It is so shocking the atrocity that went on for years. Pol Pot spread this message to the Khmer Rouge (who were actually uneducated farmers who would have their head cut off if they didn’t obey orders): ‘Better kill an innocent man (or woman or child) than not kill a guilty one’. Pol Pot not only killed 25% of Cambodia’s population, but he also got killed babies!!
Tears rolled down my face when I saw the tree where, holding the babies by their feet, they killed them by smashing their small little heads on the trunk. And then I realized that if I were born 1 year earlier, in 1978, and lived in Cambodia, there would have been 1 chance out of 4 I would have been killed that way in front of my mother. Sometimes we are lucky in ways we don’t even know of. So lucky!
On that note, now let’s talk about something else…
Phnom Penh has a lot more to offer than what I described here. The thing is, we used to visit almost every sights and landmarks, and travel at a very fast pace. But since we travel with our daughter, we have learned to slow down a little bit and enjoy the present. That’s why we visit less, and we play more. We spend our mornings in Phnom Penh visiting, our early afternoon to play in the pool, and the rest of the day to nap and eat (and blog for me ;). It’s a lot more relaxing! Or not, since traveling with a toddler can be tiring too! lol
Cambodian food is very good. It looks a lot more like Thai food than Vietnamese’s. Local people often eat soup with cilantro, beef, noodles and an egg. It is delicious! They also offer noodles and fried rice with chicken, pork and beef. I haven’t seen a lot of fishes on menus.
A lot of restaurants also offer international food, like spaghetti, pizza and even poutine (Quebec’s favorite fast food!). Of course, they don’t have the same ingredients as we do, so we can’t expect them to taste the same (and they don’t)!
One of their beers, Angkor beer, is good, but not my favorite. Can’t wait to try Cambodia beer! 😉
Cambodian people are very nice. They love kids and seem fascinated with our Western culture. They are more quiet than Thai people, but so happy to help. It looks like they expect nothing from us, travelers, probably because of their secluded past as a nation, so they dismiss themselves beforehand. But when we show attention and talk to them, they light up! And they are good people, so it’s worth it to connect with them!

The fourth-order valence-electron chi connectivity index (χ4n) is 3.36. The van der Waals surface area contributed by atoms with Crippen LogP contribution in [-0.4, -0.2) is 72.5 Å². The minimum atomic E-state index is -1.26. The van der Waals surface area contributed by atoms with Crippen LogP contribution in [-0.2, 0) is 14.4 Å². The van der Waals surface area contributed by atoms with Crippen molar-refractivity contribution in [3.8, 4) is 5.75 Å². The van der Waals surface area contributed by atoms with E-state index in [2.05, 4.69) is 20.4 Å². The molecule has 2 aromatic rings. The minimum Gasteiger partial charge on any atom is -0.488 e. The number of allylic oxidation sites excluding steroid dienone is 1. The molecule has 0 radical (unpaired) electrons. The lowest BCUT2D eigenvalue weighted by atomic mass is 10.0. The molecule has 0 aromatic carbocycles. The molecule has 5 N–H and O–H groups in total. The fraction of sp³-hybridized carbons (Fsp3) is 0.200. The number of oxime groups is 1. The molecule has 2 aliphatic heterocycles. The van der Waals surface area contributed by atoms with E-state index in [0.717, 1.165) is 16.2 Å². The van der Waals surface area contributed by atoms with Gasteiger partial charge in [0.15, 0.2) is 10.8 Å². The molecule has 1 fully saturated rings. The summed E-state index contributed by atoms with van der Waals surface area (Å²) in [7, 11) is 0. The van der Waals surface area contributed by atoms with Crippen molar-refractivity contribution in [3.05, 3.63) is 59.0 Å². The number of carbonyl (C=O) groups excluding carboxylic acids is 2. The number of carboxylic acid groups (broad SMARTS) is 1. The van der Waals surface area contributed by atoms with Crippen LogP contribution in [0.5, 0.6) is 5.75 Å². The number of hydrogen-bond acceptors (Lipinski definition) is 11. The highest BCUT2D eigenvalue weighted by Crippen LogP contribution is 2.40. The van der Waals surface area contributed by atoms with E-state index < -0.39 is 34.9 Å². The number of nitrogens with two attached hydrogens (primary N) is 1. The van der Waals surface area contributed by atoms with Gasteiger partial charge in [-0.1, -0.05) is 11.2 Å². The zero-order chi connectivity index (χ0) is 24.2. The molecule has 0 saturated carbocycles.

Families with young kids and travelers with disabilities
As you already know, we travel with our huge but very handy stroller. I have to admit it is hard to manage such a big stroller here, especially in the streets (as mentioned earlier). But I wouldn’t trade it with a smaller one, since the roads are so bumpy. Scared people should only travel by tuk tuk, since walking in the street is quite an experience. It’s a lot worse when you are actually crossing the street! As you can see in this video 😉
If you have a picky eater like Emma-Kate, let me reassure you: a lot of restaurants serve western food. They also sell baby shampoo, wipes and diapers, so even if you run off of those, it won’t be a problem.
Cambodia doesn’t offer a lot of accessible access for travelers with disabilities. Even if we’ve seen a lot of people with special needs, it seems it’s just not in their culture yet to offer such access. So unless you have someone strong helping you during your whole stay, I wouldn’t recommend visiting Cambodia for travelers with disabilities (I am so sorry to say that!)
During our stay in Phnom Penh, we were hosted by The Billabong Hotel. All opinions, as always, are my very own.